Pirner’s mother was one of his main inspirations musically when he was growing up and he remembers fondly how she sang in church and also his sister who played the clarinet and the saxophone as well as attending music camps. “My sister was in a band and I would actually go to school before it started just so I could play in the jazz band. It was just amazing” Pirner says. “A friend of my sister’s was a badass drummer and when I entered the third grade, it was time for me to pick my instrument and my mom wanted me to play the piano which was probably a good place to start but I didn’t want to play the piano. I wanted to play the trumpet especially because it was the loudest instrument in the band. But I played it for years and took the lessons and practiced day after day but I just never really grasped how to play it to the level I wanted to. Once I went to New Orleans, I realized and saw this guy playing the trumpet, that is when I knew I didn’t know what I was doing and that was what was missing in my childhood” Pirner says with a chuckle. From there, Pirner picked up a guitar and started playing along to Ramones records and thought to himself “wow, I can do this” and he did.
When bands start out, they hope for the best and of course, they go into it with the expectation of becoming successful and becoming the next best thing and staying relevant for years to come. Not all bands reach that point and the music industry has definitely been one that is defined by only the strong survive. When the musicians in a band or the solo artists truly love music and remain true to themselves and their sound, they can attract lifelong fans. Soul Asylum is one of those bands. Starting off in the early 80’s and peaking in the 90’s, they have continued to put out music over the course of 32 years. Pirner feels so fortunate to know that they still can put out albums and tour and people still listen to them. “At first, I felt like a deer in headlights. Touring and playing all over the world, photo shoots, it was intense but it was pretty cool and you’re in Tokyo and it seemed like more was accomplished during a radio show than during a live show” Pirner says. “We were forced to fly all over the place just to do press and I felt like we should have been spending more time playing live shows and it was frustrating and it never made sense to me. I was always thinking well, why don’t we play while we are here but it was all about press. I didn’t want to ride around in limos and do interviews all day, I wanted to play music, that was the whole point. But, in retrospect we are lucky we caught the tail end of the music industry and it is so great to have been a part of that and whatever it was that made all of these rock bands important. Bands that came in before bands like Nirvana. Regardless, I am always trying to make more music and better music and not lose my edge and just keep going. It took my entire adult life to make it happen and we still struggle. I just tell people to come see Michael plays drums, that alone is worth the price of admission.” Pirner’s philosophy is that without patience, passion and persistence, you won’t get far in the music industry and this could be pertained to anything really. “I just wish people were still buying records these days and I could complain how computers choose our music for us but the world is better with music and if you are turned off to music because your computer picked the wrong mp3 then you didn’t try hard enough or perhaps you don’t love music enough but there really is nothing better than going to a record store and purchasing an album,” Pirner concludes.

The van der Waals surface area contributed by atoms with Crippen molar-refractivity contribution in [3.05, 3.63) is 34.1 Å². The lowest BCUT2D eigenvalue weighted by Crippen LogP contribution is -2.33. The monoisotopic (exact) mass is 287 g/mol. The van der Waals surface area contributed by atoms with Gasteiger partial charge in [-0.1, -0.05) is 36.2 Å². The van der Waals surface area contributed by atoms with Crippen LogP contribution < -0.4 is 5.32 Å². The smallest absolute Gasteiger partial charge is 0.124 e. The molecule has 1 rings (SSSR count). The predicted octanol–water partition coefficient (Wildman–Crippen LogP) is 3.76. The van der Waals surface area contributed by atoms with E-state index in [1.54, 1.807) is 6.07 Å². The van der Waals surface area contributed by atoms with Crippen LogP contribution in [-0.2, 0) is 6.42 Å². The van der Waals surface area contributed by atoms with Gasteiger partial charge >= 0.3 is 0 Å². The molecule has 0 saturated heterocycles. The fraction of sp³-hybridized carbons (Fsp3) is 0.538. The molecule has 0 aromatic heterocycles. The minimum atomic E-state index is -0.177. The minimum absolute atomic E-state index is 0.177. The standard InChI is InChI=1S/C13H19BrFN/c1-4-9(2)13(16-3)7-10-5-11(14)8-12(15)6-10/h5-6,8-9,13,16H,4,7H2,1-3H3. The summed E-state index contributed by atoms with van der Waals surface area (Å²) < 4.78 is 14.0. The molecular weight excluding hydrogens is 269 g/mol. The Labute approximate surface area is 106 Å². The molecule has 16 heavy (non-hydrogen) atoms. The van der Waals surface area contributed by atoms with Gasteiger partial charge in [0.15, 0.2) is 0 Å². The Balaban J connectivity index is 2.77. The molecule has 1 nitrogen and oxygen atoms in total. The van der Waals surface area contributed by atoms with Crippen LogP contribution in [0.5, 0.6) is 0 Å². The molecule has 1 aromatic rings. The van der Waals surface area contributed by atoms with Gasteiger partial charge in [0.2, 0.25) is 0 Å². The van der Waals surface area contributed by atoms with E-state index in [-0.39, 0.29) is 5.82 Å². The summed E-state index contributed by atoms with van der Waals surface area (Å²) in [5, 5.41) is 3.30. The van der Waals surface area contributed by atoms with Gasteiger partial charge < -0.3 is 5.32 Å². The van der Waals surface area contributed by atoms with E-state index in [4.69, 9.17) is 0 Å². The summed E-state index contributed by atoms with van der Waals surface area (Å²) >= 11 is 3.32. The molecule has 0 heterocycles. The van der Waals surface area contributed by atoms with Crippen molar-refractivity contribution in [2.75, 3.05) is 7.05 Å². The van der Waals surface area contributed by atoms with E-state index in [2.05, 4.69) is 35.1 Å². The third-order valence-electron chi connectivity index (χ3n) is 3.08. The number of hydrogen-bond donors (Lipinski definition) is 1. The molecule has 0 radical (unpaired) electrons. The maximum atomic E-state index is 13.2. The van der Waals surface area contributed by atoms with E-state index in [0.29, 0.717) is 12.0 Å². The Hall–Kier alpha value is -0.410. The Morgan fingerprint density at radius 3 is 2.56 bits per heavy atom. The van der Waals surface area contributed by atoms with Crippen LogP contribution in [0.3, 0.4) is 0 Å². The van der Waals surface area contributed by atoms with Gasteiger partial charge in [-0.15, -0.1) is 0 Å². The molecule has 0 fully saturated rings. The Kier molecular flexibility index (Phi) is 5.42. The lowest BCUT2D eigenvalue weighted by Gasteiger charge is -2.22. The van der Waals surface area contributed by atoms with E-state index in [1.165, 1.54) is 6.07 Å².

2016 has been a series of loss for the music industry. With the loss artists like David Bowie, Lemmy Kilmister, Glenn Frey, Scott Weiland, Jimmy Bain and others, it has impacted musicians and fans alike. Soul Asylum took some time off and while we knew this was a hard subject to talk about, we wanted to discuss the life of one of the original founders of Soul Asylum, Karl Mueller. Mueller passed away in 2005 from cancer and we can only imagine what kind of a traumatic experience this was for not only Pirner but past and present Soul Asylum members and their fans as well. “We were spending time in New Orleans and that’s when I submerged myself in the music. I had done a solo record and once I came back from touring and we did the next Soul Asylum record, that is when Karl got sick” Pirner sadly recalls. “He barely made it to the end of the record and death can be hard and at the time, I came close to walking away from it all and till this day I still hate being on this planet without him. Anyhow, you have to carry on and I know that’s what Karl would have wanted and Tommy Stinson stepped in and took over for Karl and it just naturally brought new enthusiasm and we were off and running again. But, then he was gone and it gets harder when you have families and then you have to play at hockey games,” Pirner says with excitement.
Change Of Fortune will be Soul Asylum’s first album since their 2012 Delayed Reaction scheduled for a March 18th release and Pirner has assured us this new album was done with a lot of nurturing and while everything can be done digitally which saves money on recording nowadays, it worked and to that effect he says he is incredibly happy with the record and the band and how he sat down and thanked the members personally for their part. We can anticipate an upcoming tour to promote the album and many more years of Soul Asylum.